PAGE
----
The role of parliament is to bring those voices into dialogue. The very name comes from the French word “to speak”: parliament is where the people come together to parley. For that reason, a parliamentary system does not entrust a single figure with the full powers of government; instead, it returns 650 different voices, ranging from Diane Abbott and Caroline Lucas to Arlene Foster and Jacob Rees-Mogg. From the lowliest backbencher to the prime minister, each has the same popular mandate; each is a representative of the people. The symbol and arena of our democracy is an argument between competing voices.

A second principle follows logically. Parliamentarism not only legitimises dissent; it institutionalises it, in the role of Her Majesty’s Loyal Opposition. The archaic title expresses an important principle: that even those who have been defeated at a general election remain central to the democratic process. Minorities are outvoted, but not silenced. They can test and challenge the majority, asking difficult questions and trying to peel off support. Dissent is not treason or an offence against the people. It is a service to them, including those – perhaps temporarily – in a minority.

Third, no parliament can bind the hands of its successor. A democracy can change its mind; the process of argument, debate and persuasion is punctuated by the electoral system, not terminated by it. As soon as one election is over, preparations for the next begin, with the promise of new alignments of opinion and the conversion of minorities into majorities.

All three of these principles are currently under attack. For our latter-day populists, the will of the people is a single, unitary intelligence, issuing instructions to its delegates in parliament. It is an authoritarian fantasy, made possible only by the ruthless suppression of dissenting voices. When Nigel Farage hailed the referendum result as a triumph for “real people”, he meant precisely that: Remain voters were recast as elites whose resistance to “the people” must be crushed. That fuels an intolerance of dissent, in which minorities must be silenced, not simply outvoted; and it freezes the democratic process at a single moment in June 2016. The people, we are told, have spoken; and like a naughty child at a dinner party, they are not to speak again until the feast is over.

On this model, “the will of the people” is no longer a negotiation within parliament. It is a weapon to be held over it. MPs are instructed to deliver “what the people voted for”; but since none of the options before parliament was on the ballot in 2016, clairvoyance becomes a necessary art of government. Like a theocracy without a priesthood, the will of the people is endowed with the force of holy law; yet no one can agree on what it is. The test of a policy is no longer the strength of its arguments or its support in the House, but its mystical connection with an imagined people.


How did these ideas gain traction? Parliament itself has much to answer for. Under the inflated majorities of Thatcher and Blair, MPs too often served as cheerleaders, rather than critical friends. On the Iraq War, in particular, too few asked searching questions of the case for invasion. The 2009 expenses scandal did lasting damage, as did the parachuting of party apparatchiks into safe seats with which they had little connection.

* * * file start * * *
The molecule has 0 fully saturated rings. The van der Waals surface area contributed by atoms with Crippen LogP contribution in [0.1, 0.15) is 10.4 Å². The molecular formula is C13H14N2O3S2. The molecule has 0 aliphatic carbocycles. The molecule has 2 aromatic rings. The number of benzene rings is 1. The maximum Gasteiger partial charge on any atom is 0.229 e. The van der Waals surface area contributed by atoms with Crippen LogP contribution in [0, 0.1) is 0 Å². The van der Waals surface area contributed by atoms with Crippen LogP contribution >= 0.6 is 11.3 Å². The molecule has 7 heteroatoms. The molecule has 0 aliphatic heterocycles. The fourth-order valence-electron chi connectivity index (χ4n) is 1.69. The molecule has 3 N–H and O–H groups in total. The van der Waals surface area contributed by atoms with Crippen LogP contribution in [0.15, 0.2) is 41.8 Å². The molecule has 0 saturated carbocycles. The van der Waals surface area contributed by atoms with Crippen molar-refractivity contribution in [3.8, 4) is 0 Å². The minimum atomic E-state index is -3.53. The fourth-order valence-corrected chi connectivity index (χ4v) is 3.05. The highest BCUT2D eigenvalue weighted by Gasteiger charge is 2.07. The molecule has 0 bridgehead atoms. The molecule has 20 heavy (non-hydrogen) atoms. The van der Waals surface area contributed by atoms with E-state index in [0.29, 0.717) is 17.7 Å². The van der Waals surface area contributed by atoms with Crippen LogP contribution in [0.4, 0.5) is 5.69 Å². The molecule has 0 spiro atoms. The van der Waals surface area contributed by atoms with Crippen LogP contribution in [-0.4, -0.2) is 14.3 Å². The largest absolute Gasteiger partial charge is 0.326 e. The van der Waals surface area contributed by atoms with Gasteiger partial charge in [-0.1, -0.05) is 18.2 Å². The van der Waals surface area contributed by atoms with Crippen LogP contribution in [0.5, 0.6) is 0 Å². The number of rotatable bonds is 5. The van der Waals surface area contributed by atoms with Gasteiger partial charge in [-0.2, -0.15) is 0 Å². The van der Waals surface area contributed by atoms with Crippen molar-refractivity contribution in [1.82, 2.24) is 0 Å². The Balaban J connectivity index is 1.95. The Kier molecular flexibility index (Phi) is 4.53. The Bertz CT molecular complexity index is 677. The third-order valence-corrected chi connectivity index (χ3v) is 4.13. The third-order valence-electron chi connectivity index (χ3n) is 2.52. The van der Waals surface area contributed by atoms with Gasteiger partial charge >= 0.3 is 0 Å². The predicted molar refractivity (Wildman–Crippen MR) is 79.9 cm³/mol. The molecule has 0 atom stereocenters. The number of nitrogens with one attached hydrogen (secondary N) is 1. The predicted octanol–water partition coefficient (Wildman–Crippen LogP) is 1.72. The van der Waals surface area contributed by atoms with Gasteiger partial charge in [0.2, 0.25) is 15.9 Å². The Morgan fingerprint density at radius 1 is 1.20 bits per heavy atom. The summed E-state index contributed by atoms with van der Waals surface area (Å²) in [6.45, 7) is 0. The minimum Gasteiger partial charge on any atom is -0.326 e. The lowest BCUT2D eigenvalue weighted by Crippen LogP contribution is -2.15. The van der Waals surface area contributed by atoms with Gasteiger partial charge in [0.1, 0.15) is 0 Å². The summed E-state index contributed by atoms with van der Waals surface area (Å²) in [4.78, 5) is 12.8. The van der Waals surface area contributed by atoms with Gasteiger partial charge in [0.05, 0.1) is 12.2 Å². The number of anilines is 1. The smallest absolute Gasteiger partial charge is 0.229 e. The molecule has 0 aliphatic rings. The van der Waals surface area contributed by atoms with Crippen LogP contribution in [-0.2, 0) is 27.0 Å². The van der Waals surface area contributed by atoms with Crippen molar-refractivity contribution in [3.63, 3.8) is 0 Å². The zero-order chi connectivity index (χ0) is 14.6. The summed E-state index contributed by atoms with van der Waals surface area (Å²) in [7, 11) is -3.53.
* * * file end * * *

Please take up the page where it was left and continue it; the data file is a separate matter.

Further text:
Above all, parliament failed in its core mission: to bring different opinions into dialogue. Too often, what passes for our national conversation is closer to a mass brawl at a football stadium, with MPs yelling and jeering across the field of play. Great swathes of opinion are locked out altogether, by an antiquated and indefensible electoral system. When four million people vote Ukip, as in 2015, and are rewarded with a solitary MP, we should not be surprised if they view parliament as something done to them by an external elite.

It is not only radical voices that are excluded. In the 2015 general election, unionist voices in Scotland were washed away by the Scottish National Party, which won 95 per cent of Scottish seats on 50 per cent of the vote. The SNP had earned the right to the biggest voice in Scottish politics – and unlike Labour or the Conservatives, it did not choose the system that gave it power. But less than a year after a referendum on Scottish independence, the result made a mockery of the most important fault-line in Scottish opinion.

The problem was exacerbated by constitutional jerry-rigging. David Cameron seemed to approach the constitution like the dodgy builder from Fawlty Towers: knocking through a wall here, putting in a door there, until the building nearly collapsed around him. His Fixed-Term Parliaments Act, passed for the convenience of the coalition in 2011, wrought havoc with parliamentary accountability, severing the connection between “confidence” and the ability of a government to pass its legislation. His casual use of the referendum broke the core principle of responsible government: that those who advocate a policy take responsibility for its results. The vote to leave the EU, with no indication of its terms or conditions, hit the parliamentary system like a blast from the Death Star – and as so often, it was left to a woman to clean up the mess.